Friday, April 08, 2011

Standard-Examiner Editorial: OUR VIEW: Fix Liquor Stores Fiasco

Daily Utah Chronicle: Voting on autopilot hurt citizens’ rights
We have no doubt that it gives the overwhelmingly Republican Legislature a lot of satisfaction to include the Department of Alcoholic Beverage Control in its budget-trimming. But even the most "moral" budget cut needs to make sense. No matter how many times you figure it out, it is not thrifty to save $2 million and lose potentially $18 million.

Standard-Examiner Editorial
OUR VIEW: Fix liquor stores fiasco
April 8, 2011

I've referred to the political principles of the Utah Republican Party before as "Big Brother Republicanism." In light of this session, a better term fits—feudalistic Republicanism. The term captures the Utah Republican Party's disdain for public oversight, input, checks and balances of and to its government. It captures the spirit of expanding the power of the government and rich lobbyists (the noble families) and shrinks the power of the public (the serfs). It also captures the feudalistic spirit of contempt and condescension that the Utah Republican Party has for the voting public.

Stewart Thorpe, The Daily Utah Chronicle
Voting on autopilot hurt citizens’ rights
April 5, 2011

Top notch Standard-Examiner editorial this morning, exposing yet another legislative blunder which needs to be fixed, flowing from this year's wacked-out 2011 legislative session:
And over at the Utah Daily Chronicle, columnist Stewart Thorpe has another great idea. After the legislature gets done fixing this year's bad legislation, maybe it's time for knee-jerk GOP voters to help fix up the Utah legislature itself:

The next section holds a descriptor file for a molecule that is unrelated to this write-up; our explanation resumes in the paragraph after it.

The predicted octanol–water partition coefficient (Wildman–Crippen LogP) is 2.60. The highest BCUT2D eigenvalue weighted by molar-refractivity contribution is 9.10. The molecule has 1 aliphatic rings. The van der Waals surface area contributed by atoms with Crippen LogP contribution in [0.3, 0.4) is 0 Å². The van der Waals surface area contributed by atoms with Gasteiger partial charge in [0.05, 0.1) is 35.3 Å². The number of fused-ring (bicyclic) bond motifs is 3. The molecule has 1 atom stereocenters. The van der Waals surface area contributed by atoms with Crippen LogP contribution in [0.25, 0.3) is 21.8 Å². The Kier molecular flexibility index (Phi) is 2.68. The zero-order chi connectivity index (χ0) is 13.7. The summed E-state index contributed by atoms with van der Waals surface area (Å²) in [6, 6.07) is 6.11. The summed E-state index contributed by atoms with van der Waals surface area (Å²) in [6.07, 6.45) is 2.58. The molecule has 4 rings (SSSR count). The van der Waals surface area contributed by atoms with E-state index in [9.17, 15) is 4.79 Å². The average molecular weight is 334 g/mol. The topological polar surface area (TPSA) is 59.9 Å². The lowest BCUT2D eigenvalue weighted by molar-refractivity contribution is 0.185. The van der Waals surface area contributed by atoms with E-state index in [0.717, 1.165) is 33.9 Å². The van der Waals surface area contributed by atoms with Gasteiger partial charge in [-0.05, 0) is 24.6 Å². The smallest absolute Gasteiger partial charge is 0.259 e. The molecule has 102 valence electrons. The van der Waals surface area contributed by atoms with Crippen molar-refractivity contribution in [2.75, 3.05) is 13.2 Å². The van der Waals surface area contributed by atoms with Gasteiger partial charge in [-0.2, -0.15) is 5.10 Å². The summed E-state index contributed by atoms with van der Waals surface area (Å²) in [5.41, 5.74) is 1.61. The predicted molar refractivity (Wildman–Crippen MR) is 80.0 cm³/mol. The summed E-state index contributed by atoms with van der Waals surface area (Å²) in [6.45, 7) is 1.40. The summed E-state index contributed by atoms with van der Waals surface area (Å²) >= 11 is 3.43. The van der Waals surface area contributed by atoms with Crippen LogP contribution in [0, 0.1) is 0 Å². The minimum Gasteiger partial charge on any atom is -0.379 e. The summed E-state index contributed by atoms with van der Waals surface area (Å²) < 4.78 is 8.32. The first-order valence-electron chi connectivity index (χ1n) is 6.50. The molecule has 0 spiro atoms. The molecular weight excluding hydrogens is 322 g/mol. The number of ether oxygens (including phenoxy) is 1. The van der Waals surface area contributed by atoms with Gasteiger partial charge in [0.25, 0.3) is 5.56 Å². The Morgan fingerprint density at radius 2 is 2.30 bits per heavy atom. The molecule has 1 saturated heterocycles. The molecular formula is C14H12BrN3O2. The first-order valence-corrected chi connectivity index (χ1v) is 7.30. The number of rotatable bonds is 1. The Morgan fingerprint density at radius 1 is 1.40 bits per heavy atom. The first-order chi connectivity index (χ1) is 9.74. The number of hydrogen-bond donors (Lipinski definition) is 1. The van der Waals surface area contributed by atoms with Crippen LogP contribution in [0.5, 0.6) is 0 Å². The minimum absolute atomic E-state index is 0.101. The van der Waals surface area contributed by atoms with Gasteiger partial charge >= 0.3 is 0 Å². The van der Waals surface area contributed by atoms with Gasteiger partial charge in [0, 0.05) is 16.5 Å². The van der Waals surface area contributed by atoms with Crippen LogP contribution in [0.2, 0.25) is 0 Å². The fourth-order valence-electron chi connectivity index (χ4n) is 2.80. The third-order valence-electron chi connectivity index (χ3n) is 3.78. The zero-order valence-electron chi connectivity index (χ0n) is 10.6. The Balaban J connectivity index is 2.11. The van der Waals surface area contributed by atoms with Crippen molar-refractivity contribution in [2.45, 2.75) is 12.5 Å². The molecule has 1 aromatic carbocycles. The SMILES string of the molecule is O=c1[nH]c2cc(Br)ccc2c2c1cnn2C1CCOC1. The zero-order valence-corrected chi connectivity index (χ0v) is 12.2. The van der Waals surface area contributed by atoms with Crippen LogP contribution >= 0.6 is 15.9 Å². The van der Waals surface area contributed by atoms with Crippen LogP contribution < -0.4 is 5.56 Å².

Seems our Utah legislature gets loonier with each passing year. Perhaps the time has come, even for GOP loyalists, to turn off the autopilot and "cull the herd."

Just a thought.


ozboy said...

The liquor dealers in all the surrounding border towns must be licking their chops over this year's annual Legislative assault on Utah's sinners, fornicators and (gasp) alcohol drinkers.

It would be interesting if some one came up with actual numbers of the amount of money the Utah treasury loses as a result of the out of state booze that will be coming in to the state via car trunks.

I know if I was a drinkin man that driving 90 miles to the nearest border (a whole lot closer in St. George) to save a grundle on my monthly supply of feel good would not be too big of a hurdle, especially if the weenies in the Legislature are going to make me drive across town any way.

Curmudgeon said...


Well, I don't think I'd make a 180 mile round trip for hooch, not even once a month to load up. Gas and time would pretty much wipe out the price advantage unless we drank a whole lot more than we do.

But have to tell ya, we hear tell of people who, whenever they drive out of state for other reasons [getaways to the Tetons for example, or to visit friends in Durango perhaps or to visit Sin City in the desert down south], make a point of stopping at the last liquor store before the border coming back to stock up. [We would never do that of course, because it's not legal.] Why I even hear tell that newcomers the Fair State of Zion are briefed by friends on the location of the last liquor store over the border on damn near every highway leading into the state. Or so I've been told. I wouldn't know personally, of course, it being illegal to bring hooch not paying a tithe --- ooops, I meant a tax --- to the Gret Stet Of Utah back into the state.

Johnny Walker said...

Talked with a few of the State liquor employees, and they told me that most closures would be in the smaller towns and that the hours would be cut back in the larger cities. Wine will still be available, but a buyer may need to go do a different store than he's used to.

This move will cost the State about 18 mil in lost revenue. Unless the Leg raises the prices, how that's made up is anyone's guess. Usually, these things are left to the DABC, in my day it was called the ULCC (Utah Liquor Control Commission) and the commissioners, all appointed by the Governor, made these moves, not the Legislature.